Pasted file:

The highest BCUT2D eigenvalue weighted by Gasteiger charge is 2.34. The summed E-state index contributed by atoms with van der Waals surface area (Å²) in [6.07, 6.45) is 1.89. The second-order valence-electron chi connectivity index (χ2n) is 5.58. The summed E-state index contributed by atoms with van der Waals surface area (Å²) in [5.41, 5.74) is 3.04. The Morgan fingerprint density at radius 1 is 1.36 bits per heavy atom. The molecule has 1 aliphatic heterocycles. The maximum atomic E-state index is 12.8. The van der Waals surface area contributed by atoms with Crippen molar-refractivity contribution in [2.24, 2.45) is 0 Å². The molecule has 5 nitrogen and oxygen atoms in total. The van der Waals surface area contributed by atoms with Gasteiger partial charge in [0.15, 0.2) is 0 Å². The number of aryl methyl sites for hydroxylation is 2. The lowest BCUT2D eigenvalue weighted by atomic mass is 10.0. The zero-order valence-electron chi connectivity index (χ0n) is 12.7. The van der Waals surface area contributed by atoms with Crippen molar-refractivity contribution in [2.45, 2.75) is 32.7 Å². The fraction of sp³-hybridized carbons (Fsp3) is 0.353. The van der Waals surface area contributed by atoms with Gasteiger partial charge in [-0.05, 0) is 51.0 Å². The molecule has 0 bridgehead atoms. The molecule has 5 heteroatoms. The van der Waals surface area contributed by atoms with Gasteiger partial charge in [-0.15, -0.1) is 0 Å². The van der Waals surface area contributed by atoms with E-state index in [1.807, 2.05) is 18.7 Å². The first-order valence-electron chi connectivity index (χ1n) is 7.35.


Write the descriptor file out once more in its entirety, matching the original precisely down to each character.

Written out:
The highest BCUT2D eigenvalue weighted by Gasteiger charge is 2.34. The summed E-state index contributed by atoms with van der Waals surface area (Å²) in [6.07, 6.45) is 1.89. The second-order valence-electron chi connectivity index (χ2n) is 5.58. The summed E-state index contributed by atoms with van der Waals surface area (Å²) in [5.41, 5.74) is 3.04. The Morgan fingerprint density at radius 1 is 1.36 bits per heavy atom. The molecule has 1 aliphatic heterocycles. The maximum atomic E-state index is 12.8. The van der Waals surface area contributed by atoms with Crippen molar-refractivity contribution in [2.24, 2.45) is 0 Å². The molecule has 5 nitrogen and oxygen atoms in total. The van der Waals surface area contributed by atoms with Gasteiger partial charge in [0.15, 0.2) is 0 Å². The number of aryl methyl sites for hydroxylation is 2. The lowest BCUT2D eigenvalue weighted by atomic mass is 10.0. The zero-order valence-electron chi connectivity index (χ0n) is 12.7. The van der Waals surface area contributed by atoms with Crippen molar-refractivity contribution in [2.45, 2.75) is 32.7 Å². The fraction of sp³-hybridized carbons (Fsp3) is 0.353. The van der Waals surface area contributed by atoms with Gasteiger partial charge in [-0.05, 0) is 51.0 Å². The molecule has 0 bridgehead atoms. The molecule has 5 heteroatoms. The van der Waals surface area contributed by atoms with Gasteiger partial charge in [-0.15, -0.1) is 0 Å². The van der Waals surface area contributed by atoms with E-state index in [1.807, 2.05) is 18.7 Å². The first-order valence-electron chi connectivity index (χ1n) is 7.35.